I could have stayed in the museum for hours more, but I was already late for my stained glass evening. I love moonlighting at City and Guilds. They have a Foundation program, a year long, where you can do a little bit of everything and then concentrate in one thing. That sounds so appealing. Also, so different from the Slade. I think I need to do another semester abroad. I finished cutting the glass pieces for my map and sandblasted oddly shaped pieces. Sandblaster. Everyone should have the opportunity to use one in this life. Then I was introduced to copper foil. I didn’t want to leave but it was clean up time at that point. I really can’t wait until next Tuesday to start copper foiling all the glass, so I think I’m going to go this Thursday as well. Before you can solder the lead, you need to foil the edges so the solder holds. I think I once wrote about glass slumping. Putting glass in a kiln. Melting glass bottles. Carey said I can bring stuff to slump next time! Ahhh loving this class! I’ve always wanted to do glass slumping and the more time I spend in the glass studio the more I want to give it a try. One of the people hanging out in the studio is planning a trip to New York City so you can imagine how thrilled he was to hear I’m a native. It was so nice to talk about New York to someone who wanted to know so much about it. Great chat was had about NYers vs. Londoners and a general culture comparison. After class I made my way back to the studio where I had planned on picking up my laptop but then decided there was no point in shlepping it home if there was no wifi waiting for me when I got back. So I left it there and went to a gettogether in Covent Garden for a bit and then walked home. Not a short walk from Covent Garden to Paddington, but it was a great opportunity to walk new streets and get a better sense of place and space and where things are in proximity to each other. Two people asked me for directions and I knew what to tell them. Love it.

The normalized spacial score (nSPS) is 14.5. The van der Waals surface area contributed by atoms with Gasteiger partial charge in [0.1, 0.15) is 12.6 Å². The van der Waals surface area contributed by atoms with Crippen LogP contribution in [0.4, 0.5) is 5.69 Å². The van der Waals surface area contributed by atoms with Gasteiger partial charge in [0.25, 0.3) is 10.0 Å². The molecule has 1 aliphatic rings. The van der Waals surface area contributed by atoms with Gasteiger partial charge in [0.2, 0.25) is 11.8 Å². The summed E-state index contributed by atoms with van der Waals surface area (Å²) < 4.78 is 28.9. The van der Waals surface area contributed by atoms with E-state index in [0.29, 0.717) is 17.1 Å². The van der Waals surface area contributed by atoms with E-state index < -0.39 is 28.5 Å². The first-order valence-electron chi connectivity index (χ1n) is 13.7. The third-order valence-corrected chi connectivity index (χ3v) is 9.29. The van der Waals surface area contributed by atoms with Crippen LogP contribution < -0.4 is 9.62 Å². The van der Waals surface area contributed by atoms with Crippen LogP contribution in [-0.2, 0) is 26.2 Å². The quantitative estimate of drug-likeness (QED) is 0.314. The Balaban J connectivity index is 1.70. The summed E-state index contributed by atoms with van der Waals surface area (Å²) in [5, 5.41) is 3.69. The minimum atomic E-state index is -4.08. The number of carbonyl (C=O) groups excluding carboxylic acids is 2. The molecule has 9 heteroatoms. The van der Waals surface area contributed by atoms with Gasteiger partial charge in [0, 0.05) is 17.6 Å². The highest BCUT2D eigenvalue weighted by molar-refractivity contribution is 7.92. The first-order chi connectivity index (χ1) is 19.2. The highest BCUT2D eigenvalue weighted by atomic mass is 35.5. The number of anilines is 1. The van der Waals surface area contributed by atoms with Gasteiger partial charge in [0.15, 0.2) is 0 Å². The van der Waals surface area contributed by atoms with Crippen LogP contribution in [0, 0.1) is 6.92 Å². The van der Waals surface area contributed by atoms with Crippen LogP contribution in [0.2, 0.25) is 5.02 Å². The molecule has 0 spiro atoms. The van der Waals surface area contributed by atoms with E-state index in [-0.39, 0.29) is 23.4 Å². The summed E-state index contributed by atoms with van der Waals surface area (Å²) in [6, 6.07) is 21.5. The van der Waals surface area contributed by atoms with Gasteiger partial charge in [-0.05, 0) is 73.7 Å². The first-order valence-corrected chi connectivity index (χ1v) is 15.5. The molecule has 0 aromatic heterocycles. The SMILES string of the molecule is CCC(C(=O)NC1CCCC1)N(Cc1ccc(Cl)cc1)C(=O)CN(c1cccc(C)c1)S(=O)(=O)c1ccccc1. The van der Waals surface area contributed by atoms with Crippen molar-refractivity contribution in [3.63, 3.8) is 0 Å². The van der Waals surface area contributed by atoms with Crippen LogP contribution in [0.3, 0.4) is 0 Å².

Walking usually goes well with thinking and as I was walking along Grafton Way, not too far from UCL, I was thinking about what my goals are this semester in terms of meeting people and making friends. I don’t think I’m looking for life long friends, best friends, people I become inseparable with. I don’t want shallow superficial interactions either. I just want have interesting, inspiring, and philosophical conversations that move me in whatever way, while complementing and enhancing how I fill my time and my search for whatever while I’m here. Preferably but not necessarily with someone I meet once—someone I wait with in line at a supermarket, an artist in residence who gave a talk, a person sitting next to me on the Tube. This will be relevant shortly.

At one point my feet were killing and I was tired and I realized where I was and how far there was left to go so I got on the bus. Obviously got off two stops early and needed to orient myself. I knew I was on my street, but I didn’t know which way home was. As I was looking at one of the maps on the sidewalk, someone walks over to me and says, “you look lost.” And I asked him which way Edgware Road was and he was walking that way, too. Obviously sounding like I’m not from here, he asked where I was from and then we got to talking about New York, how that compares to London, the culture of London, travel, he was born in India, he believes in metaphysics and was thinking about NYC the other day so he wasn’t surprised at all to have met me, he’s not religious but really into spirituality, and then he got into a whole rant about Iran and the Middle East—not revealing politics, just musing on how people say the most inane and mindless and ungracious things. Then we got to Edgware Road and headed off in separate directions, as we parted ways he said, “I saw you and you looked like someone with an interesting perspective. Good luck on your journey!”

Thanks, you too.

That’s what I want. Luck on the journey and people like that along the way.